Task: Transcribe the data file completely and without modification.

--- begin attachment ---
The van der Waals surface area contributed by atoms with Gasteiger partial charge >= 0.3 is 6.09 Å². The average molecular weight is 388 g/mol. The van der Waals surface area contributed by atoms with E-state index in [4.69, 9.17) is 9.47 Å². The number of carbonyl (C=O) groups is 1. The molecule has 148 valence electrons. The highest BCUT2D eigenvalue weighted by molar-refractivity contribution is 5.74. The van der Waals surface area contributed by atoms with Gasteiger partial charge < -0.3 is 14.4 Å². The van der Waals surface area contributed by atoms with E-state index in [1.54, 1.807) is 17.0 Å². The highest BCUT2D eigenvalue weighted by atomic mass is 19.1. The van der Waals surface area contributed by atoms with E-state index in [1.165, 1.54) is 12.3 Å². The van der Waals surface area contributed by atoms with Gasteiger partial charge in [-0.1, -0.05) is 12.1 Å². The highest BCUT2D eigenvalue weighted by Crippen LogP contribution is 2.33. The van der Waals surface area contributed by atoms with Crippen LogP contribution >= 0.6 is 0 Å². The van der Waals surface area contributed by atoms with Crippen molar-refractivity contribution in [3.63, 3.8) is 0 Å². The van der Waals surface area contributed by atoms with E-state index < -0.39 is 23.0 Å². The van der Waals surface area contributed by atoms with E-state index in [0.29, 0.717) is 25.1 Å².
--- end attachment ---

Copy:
The van der Waals surface area contributed by atoms with Gasteiger partial charge >= 0.3 is 6.09 Å². The average molecular weight is 388 g/mol. The van der Waals surface area contributed by atoms with E-state index in [4.69, 9.17) is 9.47 Å². The number of carbonyl (C=O) groups is 1. The molecule has 148 valence electrons. The highest BCUT2D eigenvalue weighted by molar-refractivity contribution is 5.74. The van der Waals surface area contributed by atoms with Gasteiger partial charge < -0.3 is 14.4 Å². The van der Waals surface area contributed by atoms with E-state index in [1.54, 1.807) is 17.0 Å². The highest BCUT2D eigenvalue weighted by atomic mass is 19.1. The van der Waals surface area contributed by atoms with E-state index in [1.165, 1.54) is 12.3 Å². The van der Waals surface area contributed by atoms with Gasteiger partial charge in [-0.1, -0.05) is 12.1 Å². The highest BCUT2D eigenvalue weighted by Crippen LogP contribution is 2.33. The van der Waals surface area contributed by atoms with Crippen LogP contribution >= 0.6 is 0 Å². The van der Waals surface area contributed by atoms with Crippen molar-refractivity contribution in [3.63, 3.8) is 0 Å². The van der Waals surface area contributed by atoms with E-state index < -0.39 is 23.0 Å². The van der Waals surface area contributed by atoms with E-state index in [0.29, 0.717) is 25.1 Å².